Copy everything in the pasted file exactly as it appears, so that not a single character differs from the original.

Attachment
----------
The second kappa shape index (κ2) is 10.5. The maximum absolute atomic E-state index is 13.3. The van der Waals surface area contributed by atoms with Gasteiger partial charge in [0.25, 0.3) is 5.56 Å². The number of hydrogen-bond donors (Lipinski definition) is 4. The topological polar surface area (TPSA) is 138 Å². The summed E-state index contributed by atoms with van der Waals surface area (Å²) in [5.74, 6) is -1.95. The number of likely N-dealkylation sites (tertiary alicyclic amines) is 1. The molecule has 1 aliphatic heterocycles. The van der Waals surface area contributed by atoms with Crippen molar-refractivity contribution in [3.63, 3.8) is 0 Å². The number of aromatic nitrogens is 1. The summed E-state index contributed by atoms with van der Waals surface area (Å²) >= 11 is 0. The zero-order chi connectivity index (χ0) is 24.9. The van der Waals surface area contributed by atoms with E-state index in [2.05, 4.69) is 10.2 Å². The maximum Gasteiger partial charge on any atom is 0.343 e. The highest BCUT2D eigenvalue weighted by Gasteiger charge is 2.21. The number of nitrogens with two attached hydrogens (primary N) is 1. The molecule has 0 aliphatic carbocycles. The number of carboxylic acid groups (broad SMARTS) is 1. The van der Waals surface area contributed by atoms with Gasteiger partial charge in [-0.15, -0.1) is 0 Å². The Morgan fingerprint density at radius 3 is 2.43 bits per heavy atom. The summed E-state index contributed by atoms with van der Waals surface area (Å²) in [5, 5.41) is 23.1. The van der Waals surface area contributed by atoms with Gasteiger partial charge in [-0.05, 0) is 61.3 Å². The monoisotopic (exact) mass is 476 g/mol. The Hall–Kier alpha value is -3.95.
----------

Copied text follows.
The second kappa shape index (κ2) is 10.5. The maximum absolute atomic E-state index is 13.3. The van der Waals surface area contributed by atoms with Gasteiger partial charge in [0.25, 0.3) is 5.56 Å². The number of hydrogen-bond donors (Lipinski definition) is 4. The topological polar surface area (TPSA) is 138 Å². The summed E-state index contributed by atoms with van der Waals surface area (Å²) in [5.74, 6) is -1.95. The number of likely N-dealkylation sites (tertiary alicyclic amines) is 1. The molecule has 1 aliphatic heterocycles. The van der Waals surface area contributed by atoms with Crippen molar-refractivity contribution in [3.63, 3.8) is 0 Å². The number of aromatic nitrogens is 1. The summed E-state index contributed by atoms with van der Waals surface area (Å²) >= 11 is 0. The zero-order chi connectivity index (χ0) is 24.9. The van der Waals surface area contributed by atoms with E-state index in [2.05, 4.69) is 10.2 Å². The maximum Gasteiger partial charge on any atom is 0.343 e. The highest BCUT2D eigenvalue weighted by Gasteiger charge is 2.21. The number of nitrogens with two attached hydrogens (primary N) is 1. The molecule has 0 aliphatic carbocycles. The number of carboxylic acid groups (broad SMARTS) is 1. The van der Waals surface area contributed by atoms with Gasteiger partial charge in [-0.15, -0.1) is 0 Å². The Morgan fingerprint density at radius 3 is 2.43 bits per heavy atom. The summed E-state index contributed by atoms with van der Waals surface area (Å²) in [5, 5.41) is 23.1. The van der Waals surface area contributed by atoms with Gasteiger partial charge in [-0.05, 0) is 61.3 Å². The monoisotopic (exact) mass is 476 g/mol. The Hall–Kier alpha value is -3.95.